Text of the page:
¶6 It is contended by the plaintiff in error that the entire foreclosure proceedings were void, for the reason that no service was had upon the plaintiff, Wade L. McClung, (who was made a party defendant in the foreclosure proceeding) as required by law. The judgment in the foreclosure proceeding is made a part of the plaintiff's petition, and it shows that the defendants in said proceedings were: The L. L. Douglas Co., a corporation, William L. McClung, Wade L. McClung, William McClung as the administrator of the estate of Cora E. McClung, dec'd, and William L. McClung as the guardian of said Wade L. McClung. And the judgment further recites "that each and all of the defendants in this cause have been duly and legally served with due and legal process issued from this court." Moreover it appears from the judgment that W. L. McClung "O.Kd." and signed the decree of foreclosure. And in addition thereto the record in this case discloses that there was due service upon the minor Wade L. McClung. Hence, we think that the service in this case was sufficient to uphold the judgment, even if the minor, Wade L. McClung, was a necessary party to the foreclosure proceeding. This presents the question whether the minor, Wade L. McClung, was a necessary party to the foreclosure proceeding which is made the basis of this action, and this involves a question which is presented to this court for the first time. We think that, under the provisions of our statute, in an action to foreclose a mortgage, the heirs are not necessary parties, and that where the administrator is made a party to such action, the heirs are concluded by a decree of foreclosure and sale therein against the administrator.

¶7 Section 1691 of Wilson's Statutes of this Territory, provides as follows:

"The executor or administrator must take into his possession all of the estate of the decedent, real and personal, except the homestead and personal property not assets, and collect all debts due to the decedent or to the estate. For the purpose of bringing suits to quiet title or for partition of such estate, the possession of the executors or administrators is the possession of the heirs or devisees; such possession by the heirs or devisees is subject, however, to the possession of the executor or administrator, for the purpose of administration, as provided in this article."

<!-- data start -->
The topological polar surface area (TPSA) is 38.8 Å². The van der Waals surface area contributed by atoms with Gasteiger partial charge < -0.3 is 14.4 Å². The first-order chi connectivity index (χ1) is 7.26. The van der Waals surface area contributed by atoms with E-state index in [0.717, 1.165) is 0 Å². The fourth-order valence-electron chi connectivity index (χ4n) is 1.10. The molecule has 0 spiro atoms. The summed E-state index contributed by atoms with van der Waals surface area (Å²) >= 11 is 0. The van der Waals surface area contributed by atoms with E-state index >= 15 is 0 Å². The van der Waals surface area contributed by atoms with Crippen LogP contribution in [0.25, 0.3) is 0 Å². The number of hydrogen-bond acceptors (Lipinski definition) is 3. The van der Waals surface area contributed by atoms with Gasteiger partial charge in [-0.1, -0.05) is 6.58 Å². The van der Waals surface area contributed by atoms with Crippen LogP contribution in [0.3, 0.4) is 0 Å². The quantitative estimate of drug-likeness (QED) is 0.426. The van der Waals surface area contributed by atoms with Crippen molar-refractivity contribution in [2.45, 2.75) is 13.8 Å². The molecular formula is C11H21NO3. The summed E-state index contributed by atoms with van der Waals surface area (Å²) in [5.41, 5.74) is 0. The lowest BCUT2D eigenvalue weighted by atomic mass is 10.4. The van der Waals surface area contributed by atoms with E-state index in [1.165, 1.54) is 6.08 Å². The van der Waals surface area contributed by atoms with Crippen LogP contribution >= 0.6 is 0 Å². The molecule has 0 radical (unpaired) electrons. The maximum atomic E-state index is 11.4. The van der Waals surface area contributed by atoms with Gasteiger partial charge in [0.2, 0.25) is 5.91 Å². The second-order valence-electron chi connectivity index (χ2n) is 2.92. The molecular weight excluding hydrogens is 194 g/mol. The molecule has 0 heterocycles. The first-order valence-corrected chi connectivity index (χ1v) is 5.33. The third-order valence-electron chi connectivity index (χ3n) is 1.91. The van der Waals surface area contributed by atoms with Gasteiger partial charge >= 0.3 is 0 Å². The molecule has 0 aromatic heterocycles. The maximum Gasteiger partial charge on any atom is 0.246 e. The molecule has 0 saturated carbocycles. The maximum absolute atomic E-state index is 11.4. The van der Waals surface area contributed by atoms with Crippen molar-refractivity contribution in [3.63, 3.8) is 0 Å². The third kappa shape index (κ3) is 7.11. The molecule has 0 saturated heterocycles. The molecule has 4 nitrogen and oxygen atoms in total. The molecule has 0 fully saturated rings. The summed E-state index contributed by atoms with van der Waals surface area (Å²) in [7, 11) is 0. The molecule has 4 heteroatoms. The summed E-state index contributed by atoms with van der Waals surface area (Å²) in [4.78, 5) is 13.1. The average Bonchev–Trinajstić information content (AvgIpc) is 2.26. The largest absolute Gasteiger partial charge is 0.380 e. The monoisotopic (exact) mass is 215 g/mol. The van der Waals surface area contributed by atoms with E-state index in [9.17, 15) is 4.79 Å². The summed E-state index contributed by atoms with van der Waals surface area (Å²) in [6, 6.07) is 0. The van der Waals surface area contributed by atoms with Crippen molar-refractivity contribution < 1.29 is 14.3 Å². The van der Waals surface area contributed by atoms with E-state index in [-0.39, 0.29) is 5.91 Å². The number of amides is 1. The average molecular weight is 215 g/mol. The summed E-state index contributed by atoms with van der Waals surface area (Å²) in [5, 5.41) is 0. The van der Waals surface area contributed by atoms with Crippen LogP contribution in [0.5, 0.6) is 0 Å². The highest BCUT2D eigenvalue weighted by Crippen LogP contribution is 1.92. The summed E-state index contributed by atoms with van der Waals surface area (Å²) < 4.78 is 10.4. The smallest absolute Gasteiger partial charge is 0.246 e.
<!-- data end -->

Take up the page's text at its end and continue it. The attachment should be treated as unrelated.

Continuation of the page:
¶8 And section 1692 of the same statutes reads as follows:

"Actions for the recovery of any property, real or personal, or for the possession thereof, and all actions founded upon contracts, may be maintained by and against executors and administrators in all cases and in the same courts in which the same might have been maintained by or against their respective testators and intestates."

¶9 These provisions of our probate law were borrowed from the California statutes. Section 1582 of the California code of civil procedure is substantially as follows:

"Actions for the recovery of any property, real or personal, or for the possession thereof, and all actions founded upon contracts may be maintained by and against executors and administrators, in all cases in which the same might have been maintained by or against their respective testators or intestates."

¶10 The supreme court of California, in constructing this statute, in the case of Bayly v. Muehe, 65 Cal. 345, 3 P. 467, 4 P. 202, 4 P. 486, and 4 P. 486, held that in an action against an administrator, to foreclose a mortgage, heirs of the deceased mortgagor, in whom, at the time of his death, was the title to the mortgaged property, are not necessary parties. In this case, it appears that one Baker owned a tract of land, which he mortgaged to one Livermore, and then died intestate, leaving surviving him certain heirs at law. An administratrix of his estate was appointed, to whom the mortgage claim was presented, and the same was duly approved and allowed. Livermore then commenced suit against the administratrix to foreclose the mortgage. To that suit none of the heirs of the mortgagor were made parties. The proceedings in the action were regularly had and taken, and resulted in the entry of a decree of foreclosure in regular form, the issuance of an order of sale, the sale of the mortgaged premises pursuant to its direction, and the execution of the sheriff's deed in due course of time. The court, in the course of its opinion in this case, said: